Self-disclosure on Facebook among female users and its relationship to feelings of loneliness

Yeslam Al-Saggaf, Sharon Nielsen

Research output: Contribution to journalArticlepeer-review

60 Citations (Scopus)
70 Downloads (Pure)


The purpose of this study is to determine if there is a relationship between loneliness and self-disclosure in social networking sites (i.e., Facebook). The study collected data from six hundred and sixteen (616) female Facebook users whose profiles were publicly available online. Out of these 616 Facebook users, half (308) were categorised as 'connected' and the remaining 308 users were categorised as 'lonely'; based on clearly stating this feeling in their latest wall posting. Data for each attribute in the user's Facebook profile was recorded as a binomial outcome (Present (1)/Absent (0)). Attributes were grouped together and the binomial responses totalled. The results of this study have shown that more 'lonely' people disclosed their Personal Information, Relationship Information, and Address than 'connected' people and more 'connected' people disclosed their Views and their Wall than 'lonely' people. The study has found no other significant associations between loneliness and the other variables. In addition, in the discussion section the article also highlights the implications of self-disclosure on SNSs users' wellbeing.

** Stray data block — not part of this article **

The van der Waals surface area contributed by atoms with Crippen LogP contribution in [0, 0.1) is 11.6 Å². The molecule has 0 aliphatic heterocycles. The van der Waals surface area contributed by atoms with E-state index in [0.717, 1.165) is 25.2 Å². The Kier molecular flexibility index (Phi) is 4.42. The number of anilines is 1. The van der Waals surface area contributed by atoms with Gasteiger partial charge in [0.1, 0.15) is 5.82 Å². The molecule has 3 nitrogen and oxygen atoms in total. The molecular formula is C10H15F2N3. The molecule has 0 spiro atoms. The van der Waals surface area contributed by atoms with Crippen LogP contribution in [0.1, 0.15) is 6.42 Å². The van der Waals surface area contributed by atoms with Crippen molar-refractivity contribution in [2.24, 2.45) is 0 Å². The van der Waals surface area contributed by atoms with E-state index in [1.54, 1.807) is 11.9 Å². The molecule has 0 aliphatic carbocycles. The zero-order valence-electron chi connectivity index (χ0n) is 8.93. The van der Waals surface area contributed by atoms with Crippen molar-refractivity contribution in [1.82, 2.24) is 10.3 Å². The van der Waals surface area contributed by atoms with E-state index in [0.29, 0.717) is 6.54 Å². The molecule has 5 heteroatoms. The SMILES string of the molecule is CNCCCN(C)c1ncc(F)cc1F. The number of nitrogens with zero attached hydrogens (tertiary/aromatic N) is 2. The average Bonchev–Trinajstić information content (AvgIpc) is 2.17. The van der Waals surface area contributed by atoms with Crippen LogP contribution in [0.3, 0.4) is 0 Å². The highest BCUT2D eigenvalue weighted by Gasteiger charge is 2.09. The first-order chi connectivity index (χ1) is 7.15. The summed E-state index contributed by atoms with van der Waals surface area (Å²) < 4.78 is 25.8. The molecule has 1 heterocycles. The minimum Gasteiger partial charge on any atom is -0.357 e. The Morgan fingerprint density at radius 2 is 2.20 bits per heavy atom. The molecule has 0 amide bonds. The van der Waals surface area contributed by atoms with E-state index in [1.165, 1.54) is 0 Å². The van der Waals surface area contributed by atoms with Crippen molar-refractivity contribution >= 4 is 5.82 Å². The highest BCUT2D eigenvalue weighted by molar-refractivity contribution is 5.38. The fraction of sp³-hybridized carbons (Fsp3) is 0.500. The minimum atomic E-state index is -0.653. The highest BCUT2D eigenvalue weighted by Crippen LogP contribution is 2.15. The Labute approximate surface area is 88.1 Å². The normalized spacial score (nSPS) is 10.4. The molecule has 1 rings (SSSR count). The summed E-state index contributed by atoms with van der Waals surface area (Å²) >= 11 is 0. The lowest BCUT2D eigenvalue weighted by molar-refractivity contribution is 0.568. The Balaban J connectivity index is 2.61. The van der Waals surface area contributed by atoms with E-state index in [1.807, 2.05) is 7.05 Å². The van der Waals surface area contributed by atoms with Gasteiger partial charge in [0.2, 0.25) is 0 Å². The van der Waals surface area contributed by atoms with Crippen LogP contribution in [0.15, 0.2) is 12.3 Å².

Original languageEnglish
Pages (from-to)460-468
Number of pages9
JournalComputers in Human Behavior
Publication statusPublished - Jul 2014


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